‘Warts and all’

Selwyn summarises the last eight weeks reflecting on what has been termed the uncomfortable psalms.

He writes (with minor edits): ” … there are psalms for every season of life: psalms of orientation, psalms of disorientation and psalms of reorientation. The uncomfortable psalms bring us face to face with those dark emotions that arise within us from time to time … but we must be careful that we do not indulge or wallow in these negative emotions.

The book of Psalms, when looked at from an overall perspective, is a book that insist we admit to any pain caused by: anger, resentment, anxiety, fear, guilt, shame, envy, jealousy, loneliness or despair.  Then, having acknowledged our emotions (and not buried them), we turn to God for deliverance.

Having done so we are then to go on rejoice in the Lord and give Him the adoration and praise which is due His name.”

Perhaps this is the most important point – if we allow any of these emotions to take over our heart then we are limiting our ability to focus on Jesus. Our time and energy is spent serving the feelings created by the negative emotion. Hence, it’s important to turn to God for deliverance – because, any of these emotions, which has taken up residency in our heart, is not going to be tossed out without some effort on our part, and a lot of help from God.

It’s all about putting God back on His throne in your heart  – and giving all your energy to worshipping  Him, leaving no room for any negative emotions but being filled with love, joy and peace (that comes from a right relationship with Jesus).

I can understand why Selwyn picked Psalm 108, as the psalm  to end this particular issue. The very first verse indicates the solution to all negative emotions – for our hearts to have total confidence in God!

Psalm 108 (A psalm of Davids, NLT): “My heart is confident in you, O God; no wonder I can sing your praises with all my heart!

Wake up, lyre and harp! I will wake the dawn with my song.

I will thank you, Lord, among all the people. I will sing your praises among the nations. For your unfailing love is higher than the heavens. Your faithfulness reaches to the clouds. Be exalted, O God, above the highest heavens. May your glory shine over all the earth.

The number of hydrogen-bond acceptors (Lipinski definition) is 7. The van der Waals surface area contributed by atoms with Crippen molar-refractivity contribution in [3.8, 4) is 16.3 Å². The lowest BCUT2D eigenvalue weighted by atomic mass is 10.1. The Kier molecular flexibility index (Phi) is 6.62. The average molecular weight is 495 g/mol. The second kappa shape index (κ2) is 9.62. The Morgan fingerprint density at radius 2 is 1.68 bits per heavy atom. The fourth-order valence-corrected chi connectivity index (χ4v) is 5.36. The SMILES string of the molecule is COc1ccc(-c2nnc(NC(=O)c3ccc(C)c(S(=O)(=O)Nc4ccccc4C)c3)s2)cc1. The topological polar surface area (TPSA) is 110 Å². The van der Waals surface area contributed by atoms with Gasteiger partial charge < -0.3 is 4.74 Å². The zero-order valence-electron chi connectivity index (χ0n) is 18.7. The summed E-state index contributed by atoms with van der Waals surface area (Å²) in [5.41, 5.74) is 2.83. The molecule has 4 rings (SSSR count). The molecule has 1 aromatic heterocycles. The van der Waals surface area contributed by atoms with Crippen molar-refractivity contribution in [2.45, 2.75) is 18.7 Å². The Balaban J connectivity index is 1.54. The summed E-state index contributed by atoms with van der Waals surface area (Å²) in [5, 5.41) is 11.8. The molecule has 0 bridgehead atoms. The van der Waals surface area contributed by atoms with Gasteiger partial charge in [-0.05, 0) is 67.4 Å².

Now rescue your beloved people. Answer and save us by your power.

God has promised this by his holiness: “I will divide up Shechem with joy. I will measure out the valley of Succoth. Gilead is mine, and Manasseh, too. Ephraim, my helmet, will produce my warriors, and Judah, my scepter, will produce my kings. But Moab, my washbasin, will become my servant, and I will wipe my feet on Edom and shout in triumph over Philistia.”

Who will bring me into the fortified city? Who will bring me victory over Edom? Have you rejected us, O God? Will you no longer march with our armies? Oh, please help us against our enemies, for all human help is useless.

With God’s help we will do mighty things, for he will trample down our foes.”

No lasting power

Selwyn continues his discussion on the emotion – shame.

His concluding remarks are good – because they highlight the importance of having Jesus sitting on the throne in our heart. It’s a throne that only has room for one person or thing; if we put our trust in money or job security or our family then we have taken our throne away from Jesus. We must do something to re-install Him, to His rightful place – if we want to be released from debilitating, negative emotions.

Selwyn writes: “Today, I imagine, is decision day for many of you reading these lines in different parts of the world> if you have something in your heart around which your affections are entwined to the detriment of your Christian life, get down on your knees at some appropriate moment, confess it to God, ask His forgiveness and put Jesus Christ once again on the throne of your heart.

Those who live close to God will not have to live close to shame. They may feel shame, but it will not be debilitating shame. Shame has no lasting power in a heart that puts God first.”

In John’s Gospel, we read (14:23-24, NIV): ‘Jesus replied, “If anyone loves me, he will obey my teaching. My Father will love him, and we will come to him and make our home with him. He who does not love me will not obey my teaching. These words you hear are not my own; they belong to the Father who sent me. … ” ‘